Have you ever noticed how, after any number of years being together, we can say some pretty petty things to our intimate partners?
Of course, intimate relationships mean that we’re going to be with that person through all kinds of moods – theirs and ours. So it’s not unusual, for instance, that my partner would say something to me, innocently enough, and if I’m in a weird mood, I might throw back a snarky answer.
“I want a do-over!” is often the reply in our household to this, when one of us answers with what might be construed as a sarcastic or critical remark.
Ron and I have been employing this practice for a few years now and it’s a powerful “re-set” prompt that makes both of you stop and consider what just occurred. Importantly, it can put a lid on budding arguments.
“Why does it stop arguments?” you might ask.
When your partner says something that rubs you the wrong way, you immediately can feel that and possibly stop it from going any further.
But in order to do this, the skill is being aware of what feels good to you and what feels bad to you.
Let’s say for example, you ask your partner whether they’re planning on going to their pickleball game this week. They respond, “Why wouldn’t I be going? I go every week!”
Yes, that was pretty snotty.
Changing the Energy
“I want a do-over!” you reply (hopefully in a calm and firm voice).
This makes both people pause. And the offending partner needs to recognize and own their response that was out of line.
By the way, you don’t just pull this on somebody. Both people need to agree and be aware that there is an on-going “do-over” option in your relationship. Anytime, anywhere, one of you can request a do-over. I mean be discreet if you’re in front of other people and maybe lean over and whisper, “I would like a do-over on this later please.”
So here’s what a do-over might look like regarding the pickleball question now that you’ve both agreed to the do-over:
You ask the question again, “Are you planning on going to your pickleball game this week?”
NEW (do-over) answer: “I am! I really look forward to these. I have lots of fun and I’ve met some terrific people!” And as an extra bonus, they might add: “Maybe you’ll want to join me sometime?”
Wow! Look at what the two of you just accomplished!
You were present and aware of how you were feeling. You took the initiative to share with your partner that what they said did not feel good. You requested a do-over.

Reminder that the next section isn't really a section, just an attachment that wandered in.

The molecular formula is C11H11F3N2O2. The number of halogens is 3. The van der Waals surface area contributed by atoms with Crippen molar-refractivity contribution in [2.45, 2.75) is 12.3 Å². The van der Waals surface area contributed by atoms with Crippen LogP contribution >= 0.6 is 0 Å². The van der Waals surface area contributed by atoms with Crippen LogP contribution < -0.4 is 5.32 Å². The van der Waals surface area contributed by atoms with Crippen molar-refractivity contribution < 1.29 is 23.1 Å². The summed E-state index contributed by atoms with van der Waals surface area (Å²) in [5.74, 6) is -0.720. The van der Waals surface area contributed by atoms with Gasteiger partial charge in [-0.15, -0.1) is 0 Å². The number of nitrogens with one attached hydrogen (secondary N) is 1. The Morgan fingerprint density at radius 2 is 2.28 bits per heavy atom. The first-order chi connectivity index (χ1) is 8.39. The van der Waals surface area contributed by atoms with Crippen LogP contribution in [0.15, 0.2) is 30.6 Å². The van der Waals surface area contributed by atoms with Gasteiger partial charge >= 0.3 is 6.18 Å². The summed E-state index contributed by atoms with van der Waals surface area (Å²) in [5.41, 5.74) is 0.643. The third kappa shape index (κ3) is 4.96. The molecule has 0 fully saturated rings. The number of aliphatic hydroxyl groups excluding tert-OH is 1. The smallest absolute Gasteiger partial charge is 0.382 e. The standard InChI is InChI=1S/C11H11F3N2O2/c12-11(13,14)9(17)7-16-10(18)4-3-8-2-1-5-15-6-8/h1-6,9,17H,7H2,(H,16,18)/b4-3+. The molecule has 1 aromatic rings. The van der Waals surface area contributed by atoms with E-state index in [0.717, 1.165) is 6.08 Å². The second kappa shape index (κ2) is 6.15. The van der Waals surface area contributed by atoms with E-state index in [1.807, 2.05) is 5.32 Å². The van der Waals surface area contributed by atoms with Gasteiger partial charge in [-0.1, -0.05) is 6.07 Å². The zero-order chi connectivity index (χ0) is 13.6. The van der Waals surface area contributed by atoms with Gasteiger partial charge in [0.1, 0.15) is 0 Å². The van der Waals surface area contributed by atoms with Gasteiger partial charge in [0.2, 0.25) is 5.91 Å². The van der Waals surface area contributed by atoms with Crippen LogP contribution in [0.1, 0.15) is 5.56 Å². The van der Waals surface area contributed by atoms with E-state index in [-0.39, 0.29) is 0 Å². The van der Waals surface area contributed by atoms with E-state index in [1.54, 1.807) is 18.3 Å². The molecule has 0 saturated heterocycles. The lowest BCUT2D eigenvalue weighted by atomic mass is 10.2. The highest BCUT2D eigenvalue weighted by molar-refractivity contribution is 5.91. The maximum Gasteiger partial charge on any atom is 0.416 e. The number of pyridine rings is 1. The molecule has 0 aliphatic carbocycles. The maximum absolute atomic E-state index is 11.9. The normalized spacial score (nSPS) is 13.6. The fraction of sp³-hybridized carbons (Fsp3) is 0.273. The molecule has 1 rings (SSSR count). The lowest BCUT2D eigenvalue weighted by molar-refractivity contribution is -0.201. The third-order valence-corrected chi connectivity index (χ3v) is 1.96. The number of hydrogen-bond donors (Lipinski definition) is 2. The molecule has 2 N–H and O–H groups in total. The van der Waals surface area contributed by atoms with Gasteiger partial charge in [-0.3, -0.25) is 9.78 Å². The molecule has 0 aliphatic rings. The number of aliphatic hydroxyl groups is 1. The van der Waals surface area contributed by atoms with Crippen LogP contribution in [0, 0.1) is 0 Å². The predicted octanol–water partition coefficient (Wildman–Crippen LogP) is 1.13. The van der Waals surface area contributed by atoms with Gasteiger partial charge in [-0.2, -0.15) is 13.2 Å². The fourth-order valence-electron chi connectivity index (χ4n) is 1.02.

Your partner respected your feelings and consented to having a do-over. Your partner thought about what they had said and saw the error of their ways. Your partner then reformulated their response to be more sensitive (and pleasant) in their answer.
This goes both ways obviously. I framed it that your partner was saying the offensive thing. But it could (and will!) be you in the do-over hot seat as well.
It Starts with the Small Things
Usually what happens is that one person makes an off-handed critical remark and the other person answers in kind… so now you’re both pissed off and your communications will most likely go sideways from there. That’ll put you both in a disagreeable mood and it can just spiral.
That’s why this approach – the do-over approach – can stop the escalation in its tracks. Often when one of us asks for a do-over, it can softly diffuse tension and both of you may end up smiling when you re-wind the scenario. Ron and I often have a good laugh over what transpired.
Even more, the person who said the critical or sarcastic remark in the first place may be inspired to give it thought as to why they were in the mood to say that biting thing. With the do-over request, they may be prompted to be aware of what happened to them leading up to their prickly answer to you. For instance, they could have had a disturbing conversation with someone, which threw them into a sour mood.
This then gives them the opportunity to share with you what led up to them saying what they said. “I was so stressed by this news – I apologize for being so cranky,” is one possible direction this could go.
And this reciprocal sharing of honest feelings can lend a gentleness to the relationship that allows us to move back into a place of love and respect.
Let me know if you get the chance to practice this and how it turns out!
And if you want to explore more ways to integrate boundaries and caring into your life, I invite you to consider meeting me in Southern Portugal this October for a retreat that will help you enjoy a much richer emotional life. It will be a powerful and never-to-be-forgotten spiritual adventure!